AMMAN - Syrian Sunni Muslim rebels have launched a counter-offensive to ease an army siege on their strongholds in the central city of Homs, breaking through government lines in the north and west, opposition sources said on Sunday.
Homs, 140 km north of Damascus, lies at a vital road juncture linking army bases on the coast, where a large proportion of Syrian President Bashar Assad's minority Alawite sect live, and government forces in the capital Damascus.
Both sides have taken heavy casualties since the army went on the attack 10 days ago to take the central districts of Khalidya, al-Qusour and Old Homs, where rebel brigades have been dug in for months, according to opposition military sources.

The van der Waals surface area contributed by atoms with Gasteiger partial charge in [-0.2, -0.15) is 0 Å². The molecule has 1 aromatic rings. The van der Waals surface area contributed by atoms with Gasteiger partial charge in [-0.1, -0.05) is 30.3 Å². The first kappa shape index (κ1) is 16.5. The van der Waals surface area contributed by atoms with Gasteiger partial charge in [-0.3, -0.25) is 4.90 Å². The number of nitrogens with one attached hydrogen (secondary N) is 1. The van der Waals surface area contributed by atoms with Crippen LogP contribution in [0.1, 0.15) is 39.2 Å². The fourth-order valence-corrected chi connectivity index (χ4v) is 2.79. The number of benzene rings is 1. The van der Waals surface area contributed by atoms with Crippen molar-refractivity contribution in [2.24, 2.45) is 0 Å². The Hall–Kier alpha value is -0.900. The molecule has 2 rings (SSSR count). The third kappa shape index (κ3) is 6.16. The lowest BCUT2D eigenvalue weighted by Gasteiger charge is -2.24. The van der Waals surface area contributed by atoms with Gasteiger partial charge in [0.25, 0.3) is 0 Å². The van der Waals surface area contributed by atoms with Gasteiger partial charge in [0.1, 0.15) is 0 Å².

Fighters based in the provinces of Hama and Idlib advanced on Homs this weekend from the north while brigades from rural Homs attacked government positions in the western Baba Amro district. This was overrun by the army after a long siege a year ago and subsequently visited by Syrian President Bashar Assad.
Abu Imad, an opposition activist in Homs, said the sound of aerial bombardment on Baba Amro was shaking the city.